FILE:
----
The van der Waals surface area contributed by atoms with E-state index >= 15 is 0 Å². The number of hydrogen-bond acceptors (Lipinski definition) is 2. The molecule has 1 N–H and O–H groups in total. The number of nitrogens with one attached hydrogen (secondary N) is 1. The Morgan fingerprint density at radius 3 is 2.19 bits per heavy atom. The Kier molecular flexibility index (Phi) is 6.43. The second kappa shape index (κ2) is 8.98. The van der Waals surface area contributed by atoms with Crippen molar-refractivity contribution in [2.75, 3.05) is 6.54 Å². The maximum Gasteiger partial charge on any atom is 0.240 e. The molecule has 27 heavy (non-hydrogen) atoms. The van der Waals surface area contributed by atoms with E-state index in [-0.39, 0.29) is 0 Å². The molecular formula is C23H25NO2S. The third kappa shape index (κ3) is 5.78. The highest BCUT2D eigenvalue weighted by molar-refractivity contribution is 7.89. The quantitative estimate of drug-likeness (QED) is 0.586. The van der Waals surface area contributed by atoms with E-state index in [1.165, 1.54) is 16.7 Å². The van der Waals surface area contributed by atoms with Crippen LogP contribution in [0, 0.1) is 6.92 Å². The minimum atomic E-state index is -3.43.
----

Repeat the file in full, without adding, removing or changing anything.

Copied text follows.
The van der Waals surface area contributed by atoms with E-state index >= 15 is 0 Å². The number of hydrogen-bond acceptors (Lipinski definition) is 2. The molecule has 1 N–H and O–H groups in total. The number of nitrogens with one attached hydrogen (secondary N) is 1. The Morgan fingerprint density at radius 3 is 2.19 bits per heavy atom. The Kier molecular flexibility index (Phi) is 6.43. The second kappa shape index (κ2) is 8.98. The van der Waals surface area contributed by atoms with Crippen molar-refractivity contribution in [2.75, 3.05) is 6.54 Å². The maximum Gasteiger partial charge on any atom is 0.240 e. The molecule has 27 heavy (non-hydrogen) atoms. The van der Waals surface area contributed by atoms with E-state index in [-0.39, 0.29) is 0 Å². The molecular formula is C23H25NO2S. The third kappa shape index (κ3) is 5.78. The highest BCUT2D eigenvalue weighted by molar-refractivity contribution is 7.89. The quantitative estimate of drug-likeness (QED) is 0.586. The van der Waals surface area contributed by atoms with E-state index in [1.165, 1.54) is 16.7 Å². The van der Waals surface area contributed by atoms with Crippen LogP contribution in [0, 0.1) is 6.92 Å². The minimum atomic E-state index is -3.43.